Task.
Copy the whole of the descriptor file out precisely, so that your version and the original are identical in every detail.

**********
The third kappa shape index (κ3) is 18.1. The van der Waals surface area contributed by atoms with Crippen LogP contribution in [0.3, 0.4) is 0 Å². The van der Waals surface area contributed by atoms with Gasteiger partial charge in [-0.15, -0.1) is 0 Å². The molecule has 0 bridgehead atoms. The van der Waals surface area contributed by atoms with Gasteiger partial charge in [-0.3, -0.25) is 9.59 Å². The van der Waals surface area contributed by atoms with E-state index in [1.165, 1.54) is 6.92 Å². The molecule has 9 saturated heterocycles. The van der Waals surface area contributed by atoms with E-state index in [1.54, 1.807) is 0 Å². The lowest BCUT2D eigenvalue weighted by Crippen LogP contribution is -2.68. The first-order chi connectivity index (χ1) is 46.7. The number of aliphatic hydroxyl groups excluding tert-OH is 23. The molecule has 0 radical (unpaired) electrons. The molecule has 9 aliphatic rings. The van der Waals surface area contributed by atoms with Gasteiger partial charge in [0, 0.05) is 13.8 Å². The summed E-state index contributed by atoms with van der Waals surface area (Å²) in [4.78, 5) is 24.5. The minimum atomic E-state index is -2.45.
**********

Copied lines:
The third kappa shape index (κ3) is 18.1. The van der Waals surface area contributed by atoms with Crippen LogP contribution in [0.3, 0.4) is 0 Å². The van der Waals surface area contributed by atoms with Gasteiger partial charge in [-0.15, -0.1) is 0 Å². The molecule has 0 bridgehead atoms. The van der Waals surface area contributed by atoms with Gasteiger partial charge in [-0.3, -0.25) is 9.59 Å². The van der Waals surface area contributed by atoms with E-state index in [1.165, 1.54) is 6.92 Å². The molecule has 9 saturated heterocycles. The van der Waals surface area contributed by atoms with E-state index in [1.54, 1.807) is 0 Å². The lowest BCUT2D eigenvalue weighted by Crippen LogP contribution is -2.68. The first-order chi connectivity index (χ1) is 46.7. The number of aliphatic hydroxyl groups excluding tert-OH is 23. The molecule has 0 radical (unpaired) electrons. The molecule has 9 aliphatic rings. The van der Waals surface area contributed by atoms with Gasteiger partial charge in [0, 0.05) is 13.8 Å². The summed E-state index contributed by atoms with van der Waals surface area (Å²) in [4.78, 5) is 24.5. The minimum atomic E-state index is -2.45.